Hong Kong’s US$1.27 billion annuity plan fails to ignite on launch day amid concerns about returns, gender
Latest welfare initiative aimed at ageing population not attractive enough for city’s savvy investors
Hong Kong’s HK$10 billion (US$1.27 billion) public annuity plan received a mixed response on Monday, after application forms became available through 20 local banks.
HSBC and Bank of China (Hong Kong) reported queues outside some branches. The forms are available at 700 branches of local banks, with registration for the scheme open from July 19 until August 8. HKMC Annuity, the government agency handling the scheme, said it would announce further details once the registration period has ended.
The plan, announced on Thursday, is the latest welfare initiative by the Hong Kong government aimed at the city’s ageing population. Hong Kong, which does not have a comprehensive social security system, has 1.3 million people who are 65 or older – about 18 per cent of its total population. This number is expected to increase to 31 per cent by 2036.
The low returns promised and difference in earnings for men and women dominated the response to the scheme on its first day.
The scheme allows residents to invest a maximum lump sum of HK$1 million, which will earn women HK$5,300 every month and men HK$5,800. The minimum investment of HK$50,000 will earn women HK$265 a month and men HK$290. The monthly payments are for life and the government will shoulder any losses.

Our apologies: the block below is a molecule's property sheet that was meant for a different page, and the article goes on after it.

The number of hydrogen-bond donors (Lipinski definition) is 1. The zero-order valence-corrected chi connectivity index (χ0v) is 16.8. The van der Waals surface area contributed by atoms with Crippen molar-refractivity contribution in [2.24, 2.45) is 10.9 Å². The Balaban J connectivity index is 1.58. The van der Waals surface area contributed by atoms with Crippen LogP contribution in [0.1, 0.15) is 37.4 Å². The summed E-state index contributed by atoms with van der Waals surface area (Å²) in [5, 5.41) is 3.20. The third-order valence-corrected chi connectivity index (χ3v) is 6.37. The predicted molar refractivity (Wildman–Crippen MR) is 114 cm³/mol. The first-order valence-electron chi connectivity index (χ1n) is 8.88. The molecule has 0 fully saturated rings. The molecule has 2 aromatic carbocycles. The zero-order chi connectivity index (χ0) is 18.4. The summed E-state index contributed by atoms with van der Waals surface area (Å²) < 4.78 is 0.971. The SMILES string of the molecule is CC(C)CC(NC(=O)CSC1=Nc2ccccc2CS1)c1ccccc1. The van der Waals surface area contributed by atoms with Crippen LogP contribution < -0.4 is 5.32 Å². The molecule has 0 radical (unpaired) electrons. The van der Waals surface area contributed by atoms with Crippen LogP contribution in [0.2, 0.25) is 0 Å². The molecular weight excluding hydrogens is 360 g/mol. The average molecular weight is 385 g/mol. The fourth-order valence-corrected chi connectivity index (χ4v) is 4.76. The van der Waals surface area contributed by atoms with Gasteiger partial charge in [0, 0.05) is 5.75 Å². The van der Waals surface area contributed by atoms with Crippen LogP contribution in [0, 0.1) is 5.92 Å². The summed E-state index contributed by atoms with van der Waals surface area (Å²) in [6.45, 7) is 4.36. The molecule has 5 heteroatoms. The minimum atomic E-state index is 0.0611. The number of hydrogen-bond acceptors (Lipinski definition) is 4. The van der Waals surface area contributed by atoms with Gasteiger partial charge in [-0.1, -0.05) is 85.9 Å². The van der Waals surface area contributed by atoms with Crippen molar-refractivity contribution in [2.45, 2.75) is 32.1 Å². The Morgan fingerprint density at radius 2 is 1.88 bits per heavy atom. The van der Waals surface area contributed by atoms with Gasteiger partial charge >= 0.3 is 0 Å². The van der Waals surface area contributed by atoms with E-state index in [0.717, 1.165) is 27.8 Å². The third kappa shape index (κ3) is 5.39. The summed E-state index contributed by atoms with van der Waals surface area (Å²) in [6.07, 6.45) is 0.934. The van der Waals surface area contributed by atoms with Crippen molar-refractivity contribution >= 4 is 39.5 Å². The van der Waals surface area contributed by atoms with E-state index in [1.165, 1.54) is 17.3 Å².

If popular, the government will double the amount it will accept to HK$20 billion, while the scheme will run every year with a different quota.
Allan Yu, a 66-year-old retired insurance salesman, plans to invest HK$1 million in the scheme. “The scheme will give a guaranteed monthly lifelong payment. The returns are expected to reach 4 per cent, which is reasonable,” said Yu.
CT Hew, a 68-year-old public affairs consultant, was also considering investing in the annuity scheme.
“It is a government scheme that guarantees a monthly payment regardless of stock performance. The returns may not be very high, but they are acceptable,” said Hew. “Investing in stocks may bring higher returns, but then they also involve higher risks.”
A 70-year-old housewife said she would invest in the scheme only if the monthly payments would not affect other social benefits she was enjoying now.
May Wong May-ping, a 64-year-old co-owner of the Yixin Restaurant in Wan Chai, however, said she was not interested.
“The scheme pays more to men than women, which is unfair,” she said. “In addition, if I invest HK$1 million in exchange for the monthly payments, it will restrict my cash flow. I prefer to keep my money in my pocket,” she said.
An HKMC Annuity spokesman said the difference in earnings for men and women was down to men’s lower life expectancy, a consideration also adopted by the insurance industry. The rate of returns are the same for both genders if life expectancy is taken into account.
Jensen Wong, 64, a retired manufacturer, was not planning to subscribe to the scheme as he thought the return was not attractive enough.
“I discussed it with my wife and we concluded the scheme did not make sense. It was better to invest in stocks or time deposits,” said Wong.
James Yip, a 70-year-old retiree, shared this view. “The 4 per cent return looks acceptable during a low interest rate era. But as the interest rate is now on a rising trend, I do not think the public annuity scheme is attractive,” he said.